Selection Aid

The iTunes store enables users to search quickly and locate a wide variety of free and paid for apps. However, the preview feature of the app is not extensive so in this case it was necessary to consult the creator’s website for additional information regrading teacher support material and a preview video (www.kidsdiscover.com).

Selection criteria

  • Usability, design, access and cost

This is an engaging and interactive reading app suitable for KS2 children. The platform is easy to use and navigate and elements of touch, images, videos and sound included will appeal to visual, auditory and kinaesthetic learners (Cantwell, 2013, p. 7). The app is included in Apple’s Volume Purchase Program (VPP) which provides 50% discounts to school. This keeps cost more manageable when purchasing in large quantities. The app can be automatically downloaded on users’ devices using the ‘managed distribution’ model that assigns apps per device. This is suitable for a class set of iPads which are stored and distributed from the library.

Resource 8

Apple (2014) iMovie (Version: 2.1.1) [Mobile application software]. Retrieved from https://itunes.apple.com/gb/app/imovie/id377298193?mt=8.

Selection Aid

Selection criteria

  • Purpose

This app allows users to work collaboratively to create, edit and share their own videos. It directly supports KS2 learning objectives in ICT regarding presenting data and information. The app is intended for use as part of an assessment item at the end of the unit with the students presenting a digital portfolio to include a video presentation of the Ancient Egypt ‘live museum’ performed by students. This resource supports the cross-curricular nature of an inquiry project and the role of the teacher librarian working from this perspective (Mitchell, 2011, p. 13).

Resource 9

Van Vleet, C. (2008). Explore ancient Egypt. Available from titlewave.com.

Selection Aid

  • Titlewave (www.titlewave.com)
  • Dombrowski, C. (2008, June 1). [Review of the book Explore ancient Egypt, by Van Vleet, C]. School Library Journal.

Selection criteria

  • Access, cost, usability

Titlewave enables the integration of ebooks into the library catalogue to include bibliographic details and allows direct access for patrons to check out books via their student/teacher login through Destiny Follett. The ebook is priced at 29 USD and includes unlimited and simultaneous access in addition to being accessible on multiple platforms (including Apple, Android, Kindle and Nook) so represents good value for money. The ebook supports searching, highlighting text, dictionary, text-to-speech (computer only) and limited copy/paste and printing options. These features are additional criteria to consider in addition to print resources that need to be examined when evaluating them for inclusion into the library collection (Feighan, 2012). Benefits for the inclusion of ebooks into the library collection include 24/7 and remote access, (Foley, 2012, p. 11) an appealing format for some users and the fact physical space is not needed for storage of these materials.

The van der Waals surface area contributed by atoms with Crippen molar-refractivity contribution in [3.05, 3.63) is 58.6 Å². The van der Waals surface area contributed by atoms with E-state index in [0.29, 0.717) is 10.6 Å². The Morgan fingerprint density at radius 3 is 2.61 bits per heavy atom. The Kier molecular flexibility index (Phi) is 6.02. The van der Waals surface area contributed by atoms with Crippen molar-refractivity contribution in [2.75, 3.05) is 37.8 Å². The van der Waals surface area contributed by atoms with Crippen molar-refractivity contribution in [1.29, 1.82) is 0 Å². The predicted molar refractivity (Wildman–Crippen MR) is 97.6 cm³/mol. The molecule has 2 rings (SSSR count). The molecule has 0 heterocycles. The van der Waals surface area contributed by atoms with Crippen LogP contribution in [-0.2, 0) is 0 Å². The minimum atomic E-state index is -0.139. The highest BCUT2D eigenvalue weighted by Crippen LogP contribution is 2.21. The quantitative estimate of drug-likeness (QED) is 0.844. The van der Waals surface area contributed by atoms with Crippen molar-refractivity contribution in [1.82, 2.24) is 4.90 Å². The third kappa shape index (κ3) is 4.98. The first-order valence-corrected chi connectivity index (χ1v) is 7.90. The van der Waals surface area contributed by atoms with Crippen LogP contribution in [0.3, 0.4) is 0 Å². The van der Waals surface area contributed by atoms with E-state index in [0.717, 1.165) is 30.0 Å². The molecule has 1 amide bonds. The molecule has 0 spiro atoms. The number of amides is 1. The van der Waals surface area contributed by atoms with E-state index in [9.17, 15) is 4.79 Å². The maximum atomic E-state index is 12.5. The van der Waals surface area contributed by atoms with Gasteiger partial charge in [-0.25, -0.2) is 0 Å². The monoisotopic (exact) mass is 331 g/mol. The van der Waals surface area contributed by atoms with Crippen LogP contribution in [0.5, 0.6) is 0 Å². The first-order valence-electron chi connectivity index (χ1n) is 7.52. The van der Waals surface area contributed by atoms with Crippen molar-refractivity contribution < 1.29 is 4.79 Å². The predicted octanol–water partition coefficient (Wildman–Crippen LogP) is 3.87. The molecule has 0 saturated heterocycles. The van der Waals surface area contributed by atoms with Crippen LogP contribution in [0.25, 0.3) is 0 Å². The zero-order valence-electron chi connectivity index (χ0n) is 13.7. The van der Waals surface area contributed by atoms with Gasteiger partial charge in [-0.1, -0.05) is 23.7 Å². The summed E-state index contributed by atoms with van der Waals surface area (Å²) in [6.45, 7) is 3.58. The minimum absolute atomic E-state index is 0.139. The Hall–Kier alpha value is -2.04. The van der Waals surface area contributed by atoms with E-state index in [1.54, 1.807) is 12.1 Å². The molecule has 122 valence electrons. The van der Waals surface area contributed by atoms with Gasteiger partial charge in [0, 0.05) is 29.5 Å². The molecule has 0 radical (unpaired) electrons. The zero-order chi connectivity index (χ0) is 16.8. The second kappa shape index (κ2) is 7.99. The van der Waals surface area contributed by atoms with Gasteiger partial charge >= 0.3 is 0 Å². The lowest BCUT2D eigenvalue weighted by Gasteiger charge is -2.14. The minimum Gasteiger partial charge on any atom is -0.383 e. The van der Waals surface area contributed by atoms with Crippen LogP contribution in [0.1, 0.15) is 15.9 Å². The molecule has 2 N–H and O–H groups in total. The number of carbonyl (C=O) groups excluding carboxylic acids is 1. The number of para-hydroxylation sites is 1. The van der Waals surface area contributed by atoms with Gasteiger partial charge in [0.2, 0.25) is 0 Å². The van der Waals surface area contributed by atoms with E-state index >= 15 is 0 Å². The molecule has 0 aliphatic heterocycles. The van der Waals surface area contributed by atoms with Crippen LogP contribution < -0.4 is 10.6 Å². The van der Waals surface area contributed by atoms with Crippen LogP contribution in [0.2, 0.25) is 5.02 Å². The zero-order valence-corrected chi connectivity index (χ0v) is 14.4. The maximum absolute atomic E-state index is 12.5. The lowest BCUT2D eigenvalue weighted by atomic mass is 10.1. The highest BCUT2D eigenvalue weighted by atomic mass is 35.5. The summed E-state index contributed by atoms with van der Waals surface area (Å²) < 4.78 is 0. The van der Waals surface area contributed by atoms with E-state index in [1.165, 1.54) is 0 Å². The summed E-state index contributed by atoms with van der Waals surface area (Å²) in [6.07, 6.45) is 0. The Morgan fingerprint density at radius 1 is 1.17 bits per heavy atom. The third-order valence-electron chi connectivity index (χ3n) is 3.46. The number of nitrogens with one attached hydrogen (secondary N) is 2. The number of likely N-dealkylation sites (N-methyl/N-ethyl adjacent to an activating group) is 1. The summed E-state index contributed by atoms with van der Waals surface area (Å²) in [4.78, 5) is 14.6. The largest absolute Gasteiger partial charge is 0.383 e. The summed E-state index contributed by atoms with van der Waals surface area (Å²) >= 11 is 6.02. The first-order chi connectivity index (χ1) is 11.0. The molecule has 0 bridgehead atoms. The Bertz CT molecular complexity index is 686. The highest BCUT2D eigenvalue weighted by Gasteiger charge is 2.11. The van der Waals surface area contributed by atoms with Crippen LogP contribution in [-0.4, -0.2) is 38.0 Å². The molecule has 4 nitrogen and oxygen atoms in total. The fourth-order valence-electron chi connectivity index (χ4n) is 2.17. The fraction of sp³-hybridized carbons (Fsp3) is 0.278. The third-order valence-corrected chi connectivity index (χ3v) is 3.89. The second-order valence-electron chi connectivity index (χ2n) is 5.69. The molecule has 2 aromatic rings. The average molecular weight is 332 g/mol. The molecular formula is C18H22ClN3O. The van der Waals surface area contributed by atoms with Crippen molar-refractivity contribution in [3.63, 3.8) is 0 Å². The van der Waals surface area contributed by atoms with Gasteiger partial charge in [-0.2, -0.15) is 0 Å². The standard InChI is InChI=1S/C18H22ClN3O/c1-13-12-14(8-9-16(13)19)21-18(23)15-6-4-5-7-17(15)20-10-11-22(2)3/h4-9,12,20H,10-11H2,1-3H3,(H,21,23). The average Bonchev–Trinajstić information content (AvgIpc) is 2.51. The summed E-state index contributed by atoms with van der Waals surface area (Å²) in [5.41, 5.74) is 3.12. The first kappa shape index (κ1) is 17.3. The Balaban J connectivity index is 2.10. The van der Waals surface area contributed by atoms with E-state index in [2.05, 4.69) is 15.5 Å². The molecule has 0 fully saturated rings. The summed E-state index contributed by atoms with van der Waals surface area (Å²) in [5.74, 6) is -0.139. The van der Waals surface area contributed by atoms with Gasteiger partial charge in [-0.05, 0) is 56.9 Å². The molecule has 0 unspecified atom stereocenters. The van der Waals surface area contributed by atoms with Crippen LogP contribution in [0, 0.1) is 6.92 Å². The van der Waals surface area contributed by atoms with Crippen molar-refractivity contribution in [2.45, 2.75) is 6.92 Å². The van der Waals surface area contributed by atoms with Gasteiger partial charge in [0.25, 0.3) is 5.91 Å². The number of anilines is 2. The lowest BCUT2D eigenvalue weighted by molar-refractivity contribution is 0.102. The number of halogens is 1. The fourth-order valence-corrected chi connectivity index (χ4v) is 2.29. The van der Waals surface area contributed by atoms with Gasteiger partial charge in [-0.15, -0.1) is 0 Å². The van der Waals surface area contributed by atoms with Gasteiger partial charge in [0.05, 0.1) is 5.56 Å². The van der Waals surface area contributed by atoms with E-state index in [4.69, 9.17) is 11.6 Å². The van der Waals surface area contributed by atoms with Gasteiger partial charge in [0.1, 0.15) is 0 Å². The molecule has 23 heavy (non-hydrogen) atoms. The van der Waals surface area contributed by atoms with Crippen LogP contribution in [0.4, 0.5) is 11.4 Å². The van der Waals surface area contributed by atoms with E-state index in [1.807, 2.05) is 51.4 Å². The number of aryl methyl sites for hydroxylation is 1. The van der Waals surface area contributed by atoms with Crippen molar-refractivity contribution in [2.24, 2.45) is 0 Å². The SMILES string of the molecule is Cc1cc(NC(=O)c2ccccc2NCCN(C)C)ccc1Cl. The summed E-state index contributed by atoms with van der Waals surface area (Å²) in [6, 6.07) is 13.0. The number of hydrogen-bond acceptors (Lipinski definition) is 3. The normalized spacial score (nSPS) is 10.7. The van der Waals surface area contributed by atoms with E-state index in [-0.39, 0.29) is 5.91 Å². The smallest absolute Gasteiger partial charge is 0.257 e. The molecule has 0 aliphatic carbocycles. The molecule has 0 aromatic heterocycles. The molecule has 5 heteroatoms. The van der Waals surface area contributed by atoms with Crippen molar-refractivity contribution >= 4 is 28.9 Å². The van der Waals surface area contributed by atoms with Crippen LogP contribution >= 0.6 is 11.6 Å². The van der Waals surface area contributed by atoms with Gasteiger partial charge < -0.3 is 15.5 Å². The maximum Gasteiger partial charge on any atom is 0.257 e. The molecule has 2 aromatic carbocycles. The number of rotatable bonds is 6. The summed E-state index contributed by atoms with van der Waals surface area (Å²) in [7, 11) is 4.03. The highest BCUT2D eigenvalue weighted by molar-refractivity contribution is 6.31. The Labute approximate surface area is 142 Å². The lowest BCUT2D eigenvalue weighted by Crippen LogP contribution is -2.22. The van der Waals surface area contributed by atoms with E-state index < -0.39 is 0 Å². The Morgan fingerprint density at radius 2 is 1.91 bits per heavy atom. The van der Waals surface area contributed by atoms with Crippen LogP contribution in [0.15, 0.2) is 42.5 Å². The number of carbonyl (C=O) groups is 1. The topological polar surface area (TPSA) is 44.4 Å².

Resource 10

Doeden, M. (2014). Tools and treasures of Ancient Egypt. Available from titlewave.com.

Selection Aid

  • Titlewave (www.titlewave.com)
  • Mueller, M. (2014, April). [Review of the book Tools and treasures of Ancient Egypt, by   Mueller, M]. School Library Journal, 60(4), 106.

Titlewave displays full text reviews from journals, education magazines and awards in their resource search result. The benefit of these sources as opposed to crowdsourcing reviews (e.g. http://www.goodreads.com) is that they often provide more authoritative and reliable information written from an educational perspective and with the school library in mind.

Selection criteria

  • Content, appropriateness, cost

Though not recommended for in-depth research, this ebook serves as a good introduction to the topic as well as a specific focus on life in Ancient Egypt (Mueller, 2014, para. 1). As in Resource 9, this ebook covers unlimited and simultaneous access. Deciding between single or simultaneous access models is dependent on the needs of users (Morris & Sibert, 2010, p. 109) and in the case of a school with 5 classes per year group it is the most appropriate and cost effective option.

 

References

Ancient Egypt. (2015). In Encyclopaedia Britannica. Retrieved from http://school.eb.co.uk/levels/intermediate/article/440312.

Apple (2014) iMovie (Version: 2.1.1) [Mobile application software]. Retrieved from https://itunes.apple.com/gb/app/imovie/id377298193?mt=8.